Much of the information presented here is derived from a longitudinal research project, which explored how individuals at various educational stages (emerging, establishing, embedding, and experiencing) engage with the digital environment for learning.
|Emerging||Last year high school/secondary school and first year undergraduate college/university students|
|Establishing||Upper division undergraduate college/university students|
The ‘emerging stage’ bridges the transition between school and university. It was designed to do this as it was felt that in terms of digital engagement or digital literacies the ‘gap’ between school and university is not as stark as the education sector might imagine.
We outline broad findings from the research and describe the methods used to gain a deeper understanding of what motivates users to engage with specific aspects of the information environment in a given context.
The contents of this guide are not presented as research findings in the traditional sense, but represent themes that have emerged over the course of the research which can usefully inform our understanding of how learners are navigating the overlapping worlds of the web and formal education.
In particular, this guide is designed to facilitate critical thinking about web-based tools and services, and more effective digital engagement on the terms that our users have come to expect.
What do we mean by visitors and residents?
Well, it’s perhaps best described as a continuum, with two modes of online engagement at either end.
When in visitor mode, individuals have a defined goal or task and select an appropriate online tool to meet their needs. There is very little in terms of social visibility or trace when online in visitor mode.
When in resident mode the individual is going online to connect to, or to be with, other people. This mode is about social presence. We’ll discuss visitors and residents in more detail throughout the guide.
Paying attention to which services people adopt can lead to more effective engagement between individuals and institutions, and the resources/services therein. It’s not just about identifying how individuals engage with technology and how they acquire their information but also why they make the choices that they do.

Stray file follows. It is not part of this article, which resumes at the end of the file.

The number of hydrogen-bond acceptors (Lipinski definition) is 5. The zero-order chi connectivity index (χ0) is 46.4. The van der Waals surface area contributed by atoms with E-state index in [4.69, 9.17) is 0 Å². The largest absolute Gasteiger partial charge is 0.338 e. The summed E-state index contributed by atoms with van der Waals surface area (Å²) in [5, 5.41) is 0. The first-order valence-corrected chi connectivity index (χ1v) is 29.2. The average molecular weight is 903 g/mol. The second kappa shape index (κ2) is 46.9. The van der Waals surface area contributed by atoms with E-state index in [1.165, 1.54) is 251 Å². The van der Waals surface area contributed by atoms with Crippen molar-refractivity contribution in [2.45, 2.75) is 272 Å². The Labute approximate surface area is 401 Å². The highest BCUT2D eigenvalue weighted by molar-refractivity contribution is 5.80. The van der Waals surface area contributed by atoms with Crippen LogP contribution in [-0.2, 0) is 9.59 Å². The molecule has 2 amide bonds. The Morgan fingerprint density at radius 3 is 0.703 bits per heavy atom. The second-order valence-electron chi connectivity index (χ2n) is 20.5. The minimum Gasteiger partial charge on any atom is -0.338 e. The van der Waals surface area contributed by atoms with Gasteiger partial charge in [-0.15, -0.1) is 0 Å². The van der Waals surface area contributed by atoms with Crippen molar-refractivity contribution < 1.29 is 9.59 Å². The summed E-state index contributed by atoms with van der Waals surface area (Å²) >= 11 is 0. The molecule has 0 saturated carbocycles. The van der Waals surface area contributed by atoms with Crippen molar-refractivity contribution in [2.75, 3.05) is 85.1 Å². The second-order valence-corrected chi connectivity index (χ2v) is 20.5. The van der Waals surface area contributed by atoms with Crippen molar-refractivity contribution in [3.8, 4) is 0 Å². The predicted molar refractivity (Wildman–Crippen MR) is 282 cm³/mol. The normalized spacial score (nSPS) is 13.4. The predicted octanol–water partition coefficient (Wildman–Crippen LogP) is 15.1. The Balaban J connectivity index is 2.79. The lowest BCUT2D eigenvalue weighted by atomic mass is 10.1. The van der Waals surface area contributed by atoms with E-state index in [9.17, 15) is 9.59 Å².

We need to understand the larger, more complex contexts that surround individual engagement with digital resources, spaces, and tools before we can think constructively about how to (if, indeed in some cases, we should) provide institutionally-based digital resources and services. This is also important when considering how institutional systems interface, or overlap, with the environment and culture of the wider web.
Evaluation tools such as surveys and compiled statistics are ubiquitous. For example, within a library setting, traditional quantitative data that report outputs (the number of books circulated, the number of reference questions answered or the attendance at library) and inputs (space, budget, collections, equipment and staff) create a narrow picture of ‘performance’.
Such reporting is useful for describing things that are easily measured, but some important information is not measurable as direct statistics and requires a different form of investigation and assessment.
Insights into the ‘how’ and ‘why’ of user engagement with technology and resources often can be most effectively gained by employing qualitative research methods.
We want to help practitioners generate their own qualitative inquiries, to inform their own policy needs and to frame the organisation (corporate, department, faculty) and its services within the institutional agendas surrounding student experience and engagement. For a detailed review of the qualitative/quantitative methods used in the research informs this guide please see: Evaluating digital services – research methods.
We have also developed a practice focused mapping tool which uses the visitors and residents continuum to explore online engagement.
This guide is a collaborative project between Jisc, the University of Oxford, and OCLC Research, and in partnership with the University of North Carolina, Charlotte.
The content for the guide was created by David White (University of Oxford), Lynn Silipigni Connaway, Ph.D. (OCLC Research), Donna Lanclos, Ph.D. (UNC Charlotte), Erin M. Hood (OCLC Research), and Carrie Vass (OCLC Research).